In some sense, it’s history you could recount from many places in America: It could be Miami, where Trayvon Martin came up, and where rioters scorched the streets in the 1980s over black motorists killed by police. It could be Prince Edward County, Virginia, near where George Zimmerman grew up, and where the county board of supervisors once abolished public education rather than comply with integration. Or it could be southern Wisconsin, where not long ago a noose and racial threats turned up on a college campus, and where earlier this month another gun owner killed a black man allegedly in self-defense.
But when it comes to a history of fear, racism, and violence, Sanford, Florida, has a particularly fraught past, one that traces right up to the night a month ago when an unarmed black kid was shot dead on one of its streets, and his killer went free.
Long before the live oaks and Spanish moss gave way to interstate highways and box stores, Sanford began as a citrus town in the 1870s, conceived by a New England tycoon. Henry Shelton Sanford, who had ingratiated himself to Abraham Lincoln and served as Lincoln’s ambassador to Belgium for eight years, had the town built by Swedish laborers. Though the citrus empire he dreamed of didn’t exactly flourish, Sanford proved instrumental to promoting trade with the Belgian-controlled territory of Congo—which included his vision of promoting Congo as a place to ship America’s freed blacks. The African locale, he said, represented an outlet “for the enterprise and ambition of our colored people in more congenial fields than politics.” A Congo peopled with African Americans could be “the ground to draw the gathering electricity from that black cloud spreading over the Southern states.”
The back-to-Congo movement never took off, but Sanford’s Florida hamlet did. In 1911, it absorbed the town of Goldsborough, an autonomous black community. The merger was hostile, according to local historian Francis Oliver. “[Sanford] never paid restitution to the people who lost their jobs and asked for money because they…no longer [had] jobs,” she said. “The mayor didn’t have a job, City Council people didn’t have a job, the postmistress didn’t have a job, the jailers didn’t have a job, the marshal didn’t have a job.”
That sense of alienation hung in the air for decades. Then Jackie Robinson entered the picture. Before he broke Major League Baseball’s race barrier in 1947, Robinson played for a Dodgers farm team in Sanford—but only briefly. His presence in spring training that year so incensed white residents that they accosted the mayor and demanded Robinson’s ouster. When the integrated team was physically prevented from taking the field, the Dodgers’ owner moved Robinson out of town for his own good. “The Robinsons were run out of Sanford, Florida, with threats of violence,” Robinson’s daughter would later say.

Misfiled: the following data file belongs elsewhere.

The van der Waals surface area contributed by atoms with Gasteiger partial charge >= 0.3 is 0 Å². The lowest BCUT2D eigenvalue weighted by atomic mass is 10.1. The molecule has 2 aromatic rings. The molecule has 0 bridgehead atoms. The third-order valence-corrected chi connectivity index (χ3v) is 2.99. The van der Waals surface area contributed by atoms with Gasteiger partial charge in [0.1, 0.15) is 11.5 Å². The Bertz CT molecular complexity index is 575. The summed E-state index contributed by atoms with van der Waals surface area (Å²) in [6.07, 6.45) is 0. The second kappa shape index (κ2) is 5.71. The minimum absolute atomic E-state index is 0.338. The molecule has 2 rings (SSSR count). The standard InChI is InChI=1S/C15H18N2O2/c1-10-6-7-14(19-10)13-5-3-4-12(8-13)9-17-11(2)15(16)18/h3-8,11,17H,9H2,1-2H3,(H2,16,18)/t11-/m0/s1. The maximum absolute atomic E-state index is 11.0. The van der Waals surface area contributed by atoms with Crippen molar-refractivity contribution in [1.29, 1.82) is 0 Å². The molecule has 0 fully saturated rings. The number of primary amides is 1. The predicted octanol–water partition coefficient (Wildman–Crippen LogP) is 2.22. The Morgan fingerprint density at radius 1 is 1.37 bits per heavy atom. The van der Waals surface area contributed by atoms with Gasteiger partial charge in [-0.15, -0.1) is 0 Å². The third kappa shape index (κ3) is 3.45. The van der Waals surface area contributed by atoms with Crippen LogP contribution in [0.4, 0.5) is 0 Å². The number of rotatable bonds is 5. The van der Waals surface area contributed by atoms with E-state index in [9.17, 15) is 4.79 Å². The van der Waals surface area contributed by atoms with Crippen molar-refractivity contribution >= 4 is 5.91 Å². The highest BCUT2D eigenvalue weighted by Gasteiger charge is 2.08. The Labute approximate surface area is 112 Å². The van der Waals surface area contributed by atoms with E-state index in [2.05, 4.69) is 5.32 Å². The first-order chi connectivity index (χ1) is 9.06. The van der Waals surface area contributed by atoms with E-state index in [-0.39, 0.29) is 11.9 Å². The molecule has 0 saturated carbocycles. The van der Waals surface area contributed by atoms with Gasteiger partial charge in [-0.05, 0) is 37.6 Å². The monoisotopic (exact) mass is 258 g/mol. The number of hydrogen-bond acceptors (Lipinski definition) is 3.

Soon after, the Dodgers also left town, but the bitter feelings remained. Change came excruciatingly slow to Sanford. This was a community that held on to an archaic law ordering police “to shoot all pigeons on sight” until 1989, according to a St. Petersburg Times news capsule. “Over the years Sanford dug in its feet against change,” a local newspaper editor told the New York Times in 1990. “It resisted integration, filling in the public pools rather than integrating them.”
It may come as no surprise, then, that law and order in Sanford in recent years has been plagued by allegations of racial injustice, and a series of public missteps involving its police department. In 2006 two private security guards—one the son of a Sanford police officer, the other a volunteer for the department—killed a black teen with a gunshot in his back. Even though they admitted to never identifying themselves, the guards were released without charges. Then, in 2010, Justin Collison, the son of a Sanford PD lieutenant, sucker-punched a homeless black man outside a bar, and officers on the scene released Collison without charges. He eventually surrendered after video of the incident materialized online; the police chief at the time was ultimately forced into retirement. “Bottom line, we didn’t do our job that night,” a police department representative told local news station WFTV of the incident.
As it would turn out, the Sanford patrol sergeant in charge on the night of Collison’s assault, Anthony Raimondo, would also be the first supervisor on the scene of Trayvon Martin’s shooting death.
“There is no trust, there is no confidence,” between African Americans and Sanford authorities, said local NAACP leader Turner Clayton. “It’s at an all-time low.” Even embattled city manager Norton Bonaparte—who oversees Sanford’s police department and is African American—acknowledges this truth. “The trust that may have existed is gone,” he said, “so we have to start from ground zero.”
Or perhaps it was never really there: Reverend Harry Rucker, pastor of Sanford’s First Shiloh Missionary Baptist Church, told crowds in the 1990s that integration was a mistake, and that anger was the best way to confront racism. “The worst thing that happened to us when they changed our schools [through desegregation], there went our leaders, there went our teachers,” he said then. “We never asked for integration. We asked for equality.” Rucker is still at First Shiloh today; he has been one of the organizers of the town’s rallies for Trayvon Martin.
In those rallies, and in demonstrations around the country in recent days, Americans have been saying “We are Trayvon Martin.” In some ways, Sanford’s history is all of ours, as well—to be acknowledged, and hopefully to be left behind once and for all.
[For videos, documents, and all the latest updates on the Trayvon Martin case, read our comprehensive explainer.]